Simply put, no amount of image building works when the product is lousy. Frankly, the Indian narrative on J&K stretches credulity — except perhaps to the Arnab Goswamis, Rahul Shivshankars, Navika Kumars and Bhupendra Chaubeys of our TV channels. What can ORF do under these circumstances?
Two of the three leading presidential contenders of the Democratic Party have voiced direct criticism of Modi government’s policies in J&K — and they are well-informed intellectuals too (here, here and here). The art of flattery or dissimulation won’t work with them. Indian diplomacy never faced such a predicament.
The fact of the matter is that politics in the US has phenomenally changed through the recent years following Candidate Trump’s appearance on the centre stage in 2015. And Trump became so toxic that anti-bodies began appearing like mushrooms after a significant rain event. Generally speaking, value-based politics (in contrast with ‘exceptionalism’) are gaining ground in the US debate. Even socialism is no longer passé.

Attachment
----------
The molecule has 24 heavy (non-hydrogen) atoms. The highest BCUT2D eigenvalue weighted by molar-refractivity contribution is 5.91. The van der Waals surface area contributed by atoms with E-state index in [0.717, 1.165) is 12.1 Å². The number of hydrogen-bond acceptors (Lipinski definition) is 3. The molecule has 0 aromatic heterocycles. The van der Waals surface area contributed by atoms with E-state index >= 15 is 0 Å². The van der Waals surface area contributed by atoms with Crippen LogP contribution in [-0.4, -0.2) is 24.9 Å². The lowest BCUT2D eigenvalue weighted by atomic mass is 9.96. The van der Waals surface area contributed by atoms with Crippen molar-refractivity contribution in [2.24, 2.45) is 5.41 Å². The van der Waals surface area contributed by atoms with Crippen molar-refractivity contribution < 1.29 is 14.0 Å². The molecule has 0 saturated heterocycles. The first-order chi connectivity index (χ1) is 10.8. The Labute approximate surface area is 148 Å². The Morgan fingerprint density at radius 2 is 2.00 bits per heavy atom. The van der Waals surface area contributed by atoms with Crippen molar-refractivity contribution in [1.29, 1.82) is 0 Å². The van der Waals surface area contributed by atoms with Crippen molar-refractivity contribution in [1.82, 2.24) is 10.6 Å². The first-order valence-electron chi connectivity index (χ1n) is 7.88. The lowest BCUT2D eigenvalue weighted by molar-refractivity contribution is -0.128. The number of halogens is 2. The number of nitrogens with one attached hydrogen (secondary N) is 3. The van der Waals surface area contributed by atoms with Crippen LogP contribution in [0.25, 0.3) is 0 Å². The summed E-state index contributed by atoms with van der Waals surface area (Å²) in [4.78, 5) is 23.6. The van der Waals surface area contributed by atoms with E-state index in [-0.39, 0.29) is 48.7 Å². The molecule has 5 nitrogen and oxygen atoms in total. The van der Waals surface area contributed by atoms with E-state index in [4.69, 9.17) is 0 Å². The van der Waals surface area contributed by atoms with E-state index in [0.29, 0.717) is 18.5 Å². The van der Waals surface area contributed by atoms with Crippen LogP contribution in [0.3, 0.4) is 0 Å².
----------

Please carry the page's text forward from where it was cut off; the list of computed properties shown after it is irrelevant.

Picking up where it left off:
Thus, the benevolent opinion regarding India and the eagerness to bypass its numerous deficiencies, howsoever obvious and pernicious like its oppressive caste system, is changing. The perception of India used to be that it was a thriving democracy steeped in pluralistic, secular, tolerant values and culture, which gave primacy to the rule of law. That is changing. There is willingness to find fault with India, take note of the country’s current history and politics. This has been one of the factors that contributed to the dissipation of the so-called ‘bipartisan consensus’ regarding India.
Indeed, the excesses of the past 5 years of BJP rule, the polarisation of the Indian society, the pressures on democratic values and institutions, the overall tendencies toward authoritarianism characterised by intolerance and dissent and, of course, the anti-Muslim agenda as such — all these have, inevitably, come under close scrutiny in the West. There is growing realisation that democracy is under threat in India under Modi’s leadership.